A black and white image is a paradox that portrays nuances of shade and tone, yet evokes a certain bareness, stripped of the excesses of colour.
“Someone once said, ‘If you photograph people in colour, you see their clothes. If you photograph them in black and white, you see their souls,’ ” says David Yarrow. The Glasgow-born photographer is best known for his striking black and white wildlife and fashion photography and his skill to capture the soul of each subject, be it a tiger, a polar bear, or a Victoria’s Secret model.
Yarrow’s initial foray into photography came by way of a fascination with soccer: when he couldn’t be a player at the professional level, he decided to take photos of those on the pitch. His work in sports photography took him around the world, from the Olympics in Calgary to the 1986 FIFA World Cup in Mexico. It was during the latter that, at only 20, he captured the now-legendary shot of Argentine player Diego Maradona in his post-win euphoria.
Yet Yarrow found himself disillusioned with sports photography—instead pulled by more artistic sensibilities: “As you get older, you photograph what interests you. The problem with sports is that if you go to a big game, there’s 200 photographers around the pitch, and it’s very difficult to get a picture that no one else has got. It’s not art, it’s more reportage,” he says. “I thought about landscape photography, but the problem is that it’s always there. The people that take the best pictures are the ones who turn up when the weather is most dramatic… I just photograph what interests me.”
It was wild animals that most interested Yarrow, who has since photographed for the wildlife conservation charities Tusk Trust, WildArk, and the Kevin Richardson Foundation, as well as the Cara Delevingne Foundation, for a TAG Heuer campaign shoot with the British model. His visual pursuits now place him at the intersection of art and conservation, where images can spark social movements. In an era where the influence of images is ubiquitous, the relationship between photographs and activism is reaching its peak: the ease and accessibility of image sharing is only strengthening the power of photographs in a wider cultural context.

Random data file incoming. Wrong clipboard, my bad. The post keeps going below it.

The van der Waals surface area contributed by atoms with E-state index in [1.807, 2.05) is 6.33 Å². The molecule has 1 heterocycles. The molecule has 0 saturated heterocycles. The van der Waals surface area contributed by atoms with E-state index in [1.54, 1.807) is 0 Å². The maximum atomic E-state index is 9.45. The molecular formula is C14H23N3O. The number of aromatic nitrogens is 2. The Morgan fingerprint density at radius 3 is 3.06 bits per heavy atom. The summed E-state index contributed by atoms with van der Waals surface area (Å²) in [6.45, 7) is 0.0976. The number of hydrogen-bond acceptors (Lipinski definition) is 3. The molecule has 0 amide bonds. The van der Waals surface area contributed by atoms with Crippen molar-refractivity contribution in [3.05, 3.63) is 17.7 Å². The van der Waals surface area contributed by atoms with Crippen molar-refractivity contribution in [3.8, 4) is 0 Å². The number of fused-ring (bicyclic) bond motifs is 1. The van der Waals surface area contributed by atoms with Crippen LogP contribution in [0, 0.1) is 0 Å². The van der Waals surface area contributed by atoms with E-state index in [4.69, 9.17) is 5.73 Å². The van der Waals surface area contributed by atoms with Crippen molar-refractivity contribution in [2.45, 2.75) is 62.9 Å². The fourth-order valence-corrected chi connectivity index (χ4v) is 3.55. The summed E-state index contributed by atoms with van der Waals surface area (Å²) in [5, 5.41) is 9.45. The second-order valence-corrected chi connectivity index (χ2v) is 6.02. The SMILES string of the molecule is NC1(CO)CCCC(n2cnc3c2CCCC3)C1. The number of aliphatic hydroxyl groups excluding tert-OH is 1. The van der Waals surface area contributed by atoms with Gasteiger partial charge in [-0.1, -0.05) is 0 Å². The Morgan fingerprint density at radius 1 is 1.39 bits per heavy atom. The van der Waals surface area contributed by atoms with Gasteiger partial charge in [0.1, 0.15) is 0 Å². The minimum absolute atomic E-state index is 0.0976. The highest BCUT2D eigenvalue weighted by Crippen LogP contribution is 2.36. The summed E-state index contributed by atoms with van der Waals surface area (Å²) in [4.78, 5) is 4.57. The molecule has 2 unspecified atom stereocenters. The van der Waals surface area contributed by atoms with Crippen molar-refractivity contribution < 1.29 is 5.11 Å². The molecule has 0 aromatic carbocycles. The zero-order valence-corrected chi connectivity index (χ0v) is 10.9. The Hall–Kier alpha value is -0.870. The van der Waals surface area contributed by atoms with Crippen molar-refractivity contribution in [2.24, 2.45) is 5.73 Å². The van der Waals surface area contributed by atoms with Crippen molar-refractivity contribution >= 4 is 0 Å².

Yarrow’s wildlife photography is particularly evocative—a combination of his use of black and white as well as his stark composition—and sales of it are projected to generate about $3-million (U.S.) for conservation this year alone. However, “I think you have to raise an awful lot of money to make a difference,” he says. “Raising awareness is more important, and people seeing how beautiful these animals are.”
Yarrow pays tribute to the beauty of the animals he photographs through innovative techniques that allow for intimate, up-close captures, including the use of some unusual scents to attract animals closer to the camera. “We use a lot of chocolate with polar bears,” he says with a hint of mischievousness. And while he often uses a remote-controlled camera to capture particularly close shots, Yarrow can get within 20 feet of the animal to get the perfect angle—sometimes closer. “I’ve had a bear lie on top of me once,” he says. “[But] people are more dangerous than animals.”
Yet no matter how an image is captured, “The best shots can be looked at for a long time,” he says. “They’ve got to be original, sharp, technically perfect. But somewhere there’s got to be a degree of emotion as well, something that grabs people’s attention and holds them.”
David Yarrow’s touring exhibition It’s Five O’clock Somewhere showcases 20 of his fine-art wildlife photographs and is on view at the Chali-Rosso Art Gallery in Vancouver until November 10, 2019.
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